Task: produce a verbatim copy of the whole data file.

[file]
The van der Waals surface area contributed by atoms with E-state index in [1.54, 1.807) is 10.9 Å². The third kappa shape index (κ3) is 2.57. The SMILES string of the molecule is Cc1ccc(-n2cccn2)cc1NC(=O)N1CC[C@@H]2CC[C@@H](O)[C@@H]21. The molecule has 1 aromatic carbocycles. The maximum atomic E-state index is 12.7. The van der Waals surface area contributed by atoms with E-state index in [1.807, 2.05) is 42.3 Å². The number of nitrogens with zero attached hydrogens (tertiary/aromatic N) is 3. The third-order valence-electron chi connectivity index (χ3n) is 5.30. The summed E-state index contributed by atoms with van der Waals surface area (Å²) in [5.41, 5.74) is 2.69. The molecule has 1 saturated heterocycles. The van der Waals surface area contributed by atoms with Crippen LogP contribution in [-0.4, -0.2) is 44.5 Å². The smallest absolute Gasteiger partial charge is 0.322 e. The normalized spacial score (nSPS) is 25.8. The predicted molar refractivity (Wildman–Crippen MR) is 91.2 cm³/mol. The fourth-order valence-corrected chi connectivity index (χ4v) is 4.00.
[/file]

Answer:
The van der Waals surface area contributed by atoms with E-state index in [1.54, 1.807) is 10.9 Å². The third kappa shape index (κ3) is 2.57. The SMILES string of the molecule is Cc1ccc(-n2cccn2)cc1NC(=O)N1CC[C@@H]2CC[C@@H](O)[C@@H]21. The molecule has 1 aromatic carbocycles. The maximum atomic E-state index is 12.7. The van der Waals surface area contributed by atoms with E-state index in [1.807, 2.05) is 42.3 Å². The number of nitrogens with zero attached hydrogens (tertiary/aromatic N) is 3. The third-order valence-electron chi connectivity index (χ3n) is 5.30. The summed E-state index contributed by atoms with van der Waals surface area (Å²) in [5.41, 5.74) is 2.69. The molecule has 1 saturated heterocycles. The van der Waals surface area contributed by atoms with Crippen LogP contribution in [-0.4, -0.2) is 44.5 Å². The smallest absolute Gasteiger partial charge is 0.322 e. The normalized spacial score (nSPS) is 25.8. The predicted molar refractivity (Wildman–Crippen MR) is 91.2 cm³/mol. The fourth-order valence-corrected chi connectivity index (χ4v) is 4.00.